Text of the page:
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Helping Children Become Problem Solvers

In this video, you will find ideas that can help you promote problem solving skills in the children that are part of your life. You will find 6 specific tools that can help you deal with common day to day problems that arise in young children’s interactions such as not wanting to share. It includes a short video clip demonstrating using one of these strategies and it provides free printables that can assist you in this process.

These are the strategies discussed in the video:

  1. Give the child or children time to solve their problems on their own. As long as they are safe, just wait and see if they are able to reach a solution. If they are being aggressive, intervene to stop the aggression and assist accordingly.
  2. Ask the child how they want to be helped: “Do you want me to follow your directions or do you want me to give you ideas? This provides the child with a chance to continue to lead the problem solving process. This can be a collaboration instead of you solving everything for them.
  3. Ask questions that encourage the child to find their own solutions: If they climbed somewhere and don’t know how to get down, you could ask: “where do you think you could put your foot first?” or, if he is building a tower and wants help you could say: “what do you think you could do next”.
  4. Teach your children to ask for help by providing this option as a choice: If your child is struggling with something, for example: they are not being able to zip their jacket, instead of jumping in an saying, “let me help you”; you can say: “it looks like you are trying very hard to zip your jacket and something is not working. I will be here near you and if you decide that you want help, let me know. And if they ask for help, go back to strategy number 2 and ask them how they want to be helped: “Do you want me to follow your directions or do you want me to give you ideas?
  5. Offer a visual aid to assist the child in learning possible solutions: This is a set of solutions that you can print as a guide to help children learn different ways to solve problems.  It’s called the solution kit and it comes in two sets: one for solutions at school, and one for solutions at home. The set of solutions are slightly different.  I cut them out, laminated them and put velcro behind them so that my children could interact with the solutions when thinking about their problems. I think that when children have the chance to move the solutions and hold them, it empowers them more and it provides an extra layer of learning as they are interacting with the images. So when they encounter a problem that they are having a hard time figuring out, I take out the solution board and assist them in problem solving. I also created a set to put in my purse.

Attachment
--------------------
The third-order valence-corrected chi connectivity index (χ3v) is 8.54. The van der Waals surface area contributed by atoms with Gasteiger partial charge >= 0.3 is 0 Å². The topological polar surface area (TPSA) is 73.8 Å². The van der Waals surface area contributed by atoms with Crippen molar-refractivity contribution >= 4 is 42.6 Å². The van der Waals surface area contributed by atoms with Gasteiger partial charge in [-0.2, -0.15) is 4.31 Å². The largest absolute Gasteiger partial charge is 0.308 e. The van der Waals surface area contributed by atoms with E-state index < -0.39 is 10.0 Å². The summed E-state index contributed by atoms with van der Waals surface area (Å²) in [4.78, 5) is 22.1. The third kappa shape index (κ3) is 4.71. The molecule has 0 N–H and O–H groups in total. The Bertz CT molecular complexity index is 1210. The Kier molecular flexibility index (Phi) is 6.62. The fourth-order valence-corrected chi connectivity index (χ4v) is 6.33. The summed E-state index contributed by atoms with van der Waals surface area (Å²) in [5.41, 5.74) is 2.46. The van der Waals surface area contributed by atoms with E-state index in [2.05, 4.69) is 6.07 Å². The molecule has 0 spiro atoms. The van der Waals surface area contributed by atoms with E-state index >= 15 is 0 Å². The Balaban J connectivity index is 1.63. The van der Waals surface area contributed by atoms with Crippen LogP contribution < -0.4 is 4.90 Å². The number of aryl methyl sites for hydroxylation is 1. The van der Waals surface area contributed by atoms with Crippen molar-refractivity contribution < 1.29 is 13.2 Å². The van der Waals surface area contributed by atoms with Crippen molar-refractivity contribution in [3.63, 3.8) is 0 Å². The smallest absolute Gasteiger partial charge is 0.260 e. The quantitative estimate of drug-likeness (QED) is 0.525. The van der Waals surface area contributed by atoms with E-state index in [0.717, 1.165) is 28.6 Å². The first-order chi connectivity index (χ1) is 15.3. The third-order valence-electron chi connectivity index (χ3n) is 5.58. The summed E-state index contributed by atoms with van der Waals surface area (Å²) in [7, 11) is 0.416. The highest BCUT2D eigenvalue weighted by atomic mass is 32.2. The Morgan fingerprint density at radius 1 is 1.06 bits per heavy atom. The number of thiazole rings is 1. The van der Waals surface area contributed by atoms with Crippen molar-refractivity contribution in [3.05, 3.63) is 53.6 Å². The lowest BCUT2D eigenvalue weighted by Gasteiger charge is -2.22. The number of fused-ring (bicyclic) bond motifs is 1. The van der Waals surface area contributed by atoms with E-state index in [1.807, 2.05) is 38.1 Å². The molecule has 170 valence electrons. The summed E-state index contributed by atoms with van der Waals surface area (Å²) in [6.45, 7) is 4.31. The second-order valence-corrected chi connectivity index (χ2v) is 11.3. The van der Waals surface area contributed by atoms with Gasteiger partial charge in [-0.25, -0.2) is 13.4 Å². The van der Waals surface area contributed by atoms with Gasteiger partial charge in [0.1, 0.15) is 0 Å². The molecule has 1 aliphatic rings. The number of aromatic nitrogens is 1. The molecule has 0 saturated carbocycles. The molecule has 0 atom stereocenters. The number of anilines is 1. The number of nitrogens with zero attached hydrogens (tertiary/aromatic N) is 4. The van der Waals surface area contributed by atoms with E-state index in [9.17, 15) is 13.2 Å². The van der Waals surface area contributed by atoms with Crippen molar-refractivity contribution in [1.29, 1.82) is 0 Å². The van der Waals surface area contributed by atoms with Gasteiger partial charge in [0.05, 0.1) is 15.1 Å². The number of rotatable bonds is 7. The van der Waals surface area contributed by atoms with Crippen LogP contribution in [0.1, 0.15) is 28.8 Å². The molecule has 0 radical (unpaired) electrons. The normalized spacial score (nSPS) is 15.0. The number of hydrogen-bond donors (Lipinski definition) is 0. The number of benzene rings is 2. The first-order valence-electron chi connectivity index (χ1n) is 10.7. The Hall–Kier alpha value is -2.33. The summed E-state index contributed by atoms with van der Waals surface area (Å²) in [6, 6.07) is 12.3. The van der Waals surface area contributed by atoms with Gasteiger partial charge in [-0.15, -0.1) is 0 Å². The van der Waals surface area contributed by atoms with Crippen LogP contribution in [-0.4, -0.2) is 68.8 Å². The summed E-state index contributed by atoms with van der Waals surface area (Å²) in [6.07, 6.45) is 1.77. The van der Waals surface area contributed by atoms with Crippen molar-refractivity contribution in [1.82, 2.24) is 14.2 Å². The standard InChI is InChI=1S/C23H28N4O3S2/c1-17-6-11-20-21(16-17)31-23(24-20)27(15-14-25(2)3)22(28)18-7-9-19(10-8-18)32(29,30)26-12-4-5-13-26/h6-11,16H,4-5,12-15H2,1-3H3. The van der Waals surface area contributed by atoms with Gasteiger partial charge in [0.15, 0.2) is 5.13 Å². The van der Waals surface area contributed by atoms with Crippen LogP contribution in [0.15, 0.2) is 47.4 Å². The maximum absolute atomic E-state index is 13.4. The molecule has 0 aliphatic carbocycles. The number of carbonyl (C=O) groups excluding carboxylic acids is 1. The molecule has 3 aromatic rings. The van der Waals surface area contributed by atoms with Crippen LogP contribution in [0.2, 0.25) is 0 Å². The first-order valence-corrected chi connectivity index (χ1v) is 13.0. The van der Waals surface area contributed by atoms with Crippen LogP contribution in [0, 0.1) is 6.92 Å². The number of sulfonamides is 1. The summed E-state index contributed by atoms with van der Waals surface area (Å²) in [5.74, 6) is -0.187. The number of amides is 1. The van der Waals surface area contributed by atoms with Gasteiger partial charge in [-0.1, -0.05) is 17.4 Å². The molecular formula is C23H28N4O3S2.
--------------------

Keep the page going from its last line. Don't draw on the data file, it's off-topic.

6. Read the story “We can be problem solvers”: This story explains 4 steps to solve problems and it gives you an opportunity to talk about feelings that arise when children have problems, and it introduces the different solutions to common problems to children. At the end of the story it has images of common problems that children encounter and you can practice helping them figure out what solution could be good for each situation. Just like the solution kit, there is a story for home and another for school. It is the same story, but the solutions and problem situation change slightly.

Resources and Links

Solution Kit home edition:

“We Can Be Problem Solvers at Home”:

Solution Kit classroom edition:

“We Can Be Problem Solvers” story for school:

Bilingual Feelings chart that I used in the demonstration video:

English Feelings chart:

Self-laminating sheets to laminate Solution Kit:

Clipboard to put “Solution Kit” images:

Velcro dots to stick the solutions to the clipboard:

Binder rings to create the solutions travel kit:

Note: To create my Solution Board, I chose a combination of solutions from the home and school versions of the Solution Kit because I really thought both had very valuable solutions that applied to my children. You can choose to include the ones that you think apply best for the children that are part of your life.

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